Rep. Paul D. Ryan (R-Wis.) is sworn in to succeed outgoing House Speaker John A. Boehner (R-Ohio) on Capitol Hill. (Gary Cameron/Reuters)

Timeline of Paul D. Ryan’s long and steady rise from a waiter at a Tex-Mex eatery on Capitol Hill to speaker of the House:

● 1990: As a student at Miami University in southwest Ohio, Ryan volunteers on his first congressional race, for a little-known state legislator running in a primary that included an incumbent and a former congressman. John A. Boehner wins his race that fall, with Ryan’s help.

● 1992: After graduating, Ryan leaves his family’s home town, Janesville, Wis., for Washington to work for a senator from Wisconsin. Helping to make ends meet, he waits tables at Tortilla Coast, at its former location on Massachusetts Ave. NE, a second job that leads to him meeting his mentor, Jack Kemp, a former congressman who is secretary of housing and urban development and will later be a Republican vice presidential nominee.

● 1995: After spending a couple of years working for Kemp’s think tank, Ryan goes to work for Sam Brownback (R), a future senator and Kansas governor who had just won a House seat in the midterm wave that gave the GOP its first majority in 40 years.

● 1998: Having returned home to Janesville, Ryan, at age 28, wins a House seat with 57 percent of the vote, one of only two times he received less than 60 percent in a district that sits southwest of Milwaukee. Two years later, he marries Janna Little, who grew up in Oklahoma and became a Washington lawyer. The couple eventually move to Ryan’s home town and have three children.

● 2005: After seven years of largely back-bench work, Ryan takes a prominent role in trying to push President George W. Bush’s plan to create private accounts for Social Security. The plan is blasted by Democrats and never comes to a vote in the Ways and Means Committee.

● 2007: Republicans, having been routed in the 2006 midterm election, tap Ryan to serve as the ranking Republican on the Budget Committee. There, he becomes the fiscal policy leader of the GOP, but not before several years in which he’s considered too conservative. Even in the minority, 20 percent of the GOP caucus regularly oppose Ryan’s alternative budgets in those early years.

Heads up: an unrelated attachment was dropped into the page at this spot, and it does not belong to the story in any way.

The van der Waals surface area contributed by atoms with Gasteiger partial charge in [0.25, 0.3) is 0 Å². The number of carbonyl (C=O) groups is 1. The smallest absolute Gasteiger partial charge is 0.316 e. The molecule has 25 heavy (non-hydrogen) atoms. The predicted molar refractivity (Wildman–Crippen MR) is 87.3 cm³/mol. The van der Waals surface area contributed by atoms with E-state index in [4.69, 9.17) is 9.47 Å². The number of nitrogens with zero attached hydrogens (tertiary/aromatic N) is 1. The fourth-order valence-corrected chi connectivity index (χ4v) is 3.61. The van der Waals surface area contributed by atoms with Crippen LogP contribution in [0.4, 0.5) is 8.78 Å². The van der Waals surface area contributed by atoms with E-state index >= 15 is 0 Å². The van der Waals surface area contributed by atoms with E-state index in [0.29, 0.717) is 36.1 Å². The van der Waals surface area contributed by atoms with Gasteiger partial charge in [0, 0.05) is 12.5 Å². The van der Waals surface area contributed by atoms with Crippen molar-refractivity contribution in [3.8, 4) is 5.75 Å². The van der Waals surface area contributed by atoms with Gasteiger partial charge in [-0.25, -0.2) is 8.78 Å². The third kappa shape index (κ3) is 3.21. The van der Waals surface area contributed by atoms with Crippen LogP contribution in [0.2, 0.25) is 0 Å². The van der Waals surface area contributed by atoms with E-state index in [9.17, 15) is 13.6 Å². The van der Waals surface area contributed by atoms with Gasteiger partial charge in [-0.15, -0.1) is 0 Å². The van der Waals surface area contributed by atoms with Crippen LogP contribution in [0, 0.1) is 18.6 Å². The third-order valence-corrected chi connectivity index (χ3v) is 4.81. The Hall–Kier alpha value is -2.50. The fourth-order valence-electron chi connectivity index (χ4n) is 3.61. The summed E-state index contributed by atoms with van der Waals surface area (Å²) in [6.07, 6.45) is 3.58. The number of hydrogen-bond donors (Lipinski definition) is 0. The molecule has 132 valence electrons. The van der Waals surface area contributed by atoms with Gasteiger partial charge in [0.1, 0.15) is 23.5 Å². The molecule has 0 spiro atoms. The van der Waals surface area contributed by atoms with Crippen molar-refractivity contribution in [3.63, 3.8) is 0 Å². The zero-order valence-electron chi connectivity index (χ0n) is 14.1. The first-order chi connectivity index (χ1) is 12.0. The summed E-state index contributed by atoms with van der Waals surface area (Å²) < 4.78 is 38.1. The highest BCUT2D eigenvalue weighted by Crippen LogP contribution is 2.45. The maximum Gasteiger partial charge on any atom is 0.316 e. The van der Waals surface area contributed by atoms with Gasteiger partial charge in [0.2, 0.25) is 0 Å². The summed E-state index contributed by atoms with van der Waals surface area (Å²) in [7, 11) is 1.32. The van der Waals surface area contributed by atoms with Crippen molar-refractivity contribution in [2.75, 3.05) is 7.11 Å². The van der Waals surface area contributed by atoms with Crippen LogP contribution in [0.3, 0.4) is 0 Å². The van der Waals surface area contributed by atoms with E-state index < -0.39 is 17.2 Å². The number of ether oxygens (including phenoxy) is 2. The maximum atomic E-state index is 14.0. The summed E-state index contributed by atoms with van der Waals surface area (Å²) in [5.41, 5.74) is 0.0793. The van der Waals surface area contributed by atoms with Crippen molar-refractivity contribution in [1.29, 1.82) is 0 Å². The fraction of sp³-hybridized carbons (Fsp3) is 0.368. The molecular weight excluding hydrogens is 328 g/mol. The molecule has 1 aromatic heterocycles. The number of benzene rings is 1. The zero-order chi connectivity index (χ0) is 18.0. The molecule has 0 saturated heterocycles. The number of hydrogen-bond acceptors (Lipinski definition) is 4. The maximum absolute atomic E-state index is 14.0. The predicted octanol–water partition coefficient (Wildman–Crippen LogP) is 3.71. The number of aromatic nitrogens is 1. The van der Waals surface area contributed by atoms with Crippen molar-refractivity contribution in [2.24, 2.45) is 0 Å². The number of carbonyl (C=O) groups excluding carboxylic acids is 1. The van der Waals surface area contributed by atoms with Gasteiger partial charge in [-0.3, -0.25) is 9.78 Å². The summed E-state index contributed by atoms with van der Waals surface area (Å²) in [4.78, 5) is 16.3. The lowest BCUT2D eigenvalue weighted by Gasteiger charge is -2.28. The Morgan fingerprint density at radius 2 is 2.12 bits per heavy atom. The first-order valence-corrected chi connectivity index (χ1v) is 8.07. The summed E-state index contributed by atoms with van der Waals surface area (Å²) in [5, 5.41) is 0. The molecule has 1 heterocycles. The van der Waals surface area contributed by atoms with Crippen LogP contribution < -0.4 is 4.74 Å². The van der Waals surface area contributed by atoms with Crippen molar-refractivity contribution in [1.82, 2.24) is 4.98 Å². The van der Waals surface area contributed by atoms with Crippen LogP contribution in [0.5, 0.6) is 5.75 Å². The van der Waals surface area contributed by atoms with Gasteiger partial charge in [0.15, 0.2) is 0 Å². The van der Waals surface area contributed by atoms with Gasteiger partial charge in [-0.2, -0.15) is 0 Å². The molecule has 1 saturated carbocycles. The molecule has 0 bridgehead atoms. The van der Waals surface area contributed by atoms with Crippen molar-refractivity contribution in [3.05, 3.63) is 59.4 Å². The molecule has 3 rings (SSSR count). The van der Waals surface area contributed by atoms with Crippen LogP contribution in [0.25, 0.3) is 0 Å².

● 2010: In January, President Obama attends the House Republican retreat in Baltimore and singles out Ryan as a serious policy analyst. In a scene more reminiscent of British “question time” with the prime minister, Obama and Ryan publicly debate the merits of the “road map” budget plan. In November, Republicans win the House majority, bringing in an enormous 87-member class of freshmen who mostly view Ryan as their ideological leader.

● 2012: Republican presidential nominee Mitt Romney picks Ryan, then 42, as his running mate in a campaign that would end in defeat. Ryan is reelected to his House seat with 54 percent of the vote, his lowest tally ever.

● 2013: Suffering what he calls a “funk for a good six months,” Ryan keeps his head down most of the year, working behind the scenes on a mix of anti-poverty policies and trying to help shepherd along a bipartisan group of House members working on immigration legislation. By the end of the year, he reemerges to craft with Sen. Patty Murray (D-Wash.) a two-year budget framework.

● 2015: Ryan begins the year by becoming chairman of the Ways and Means Committee, the most influential panel in Congress, and early on scores a couple of big bipartisan victories: a permanent fix to Medicare reimbursement rates and giving the president greater trade negotiating power. Despite internal rancor, Ryan repeatedly swears off any interest in becoming speaker, even as multiple candidates emerge and founder.

● Oct. 29: Yielding to the calls, Ryan gives in and wins the speaker vote. He succeeds Boehner.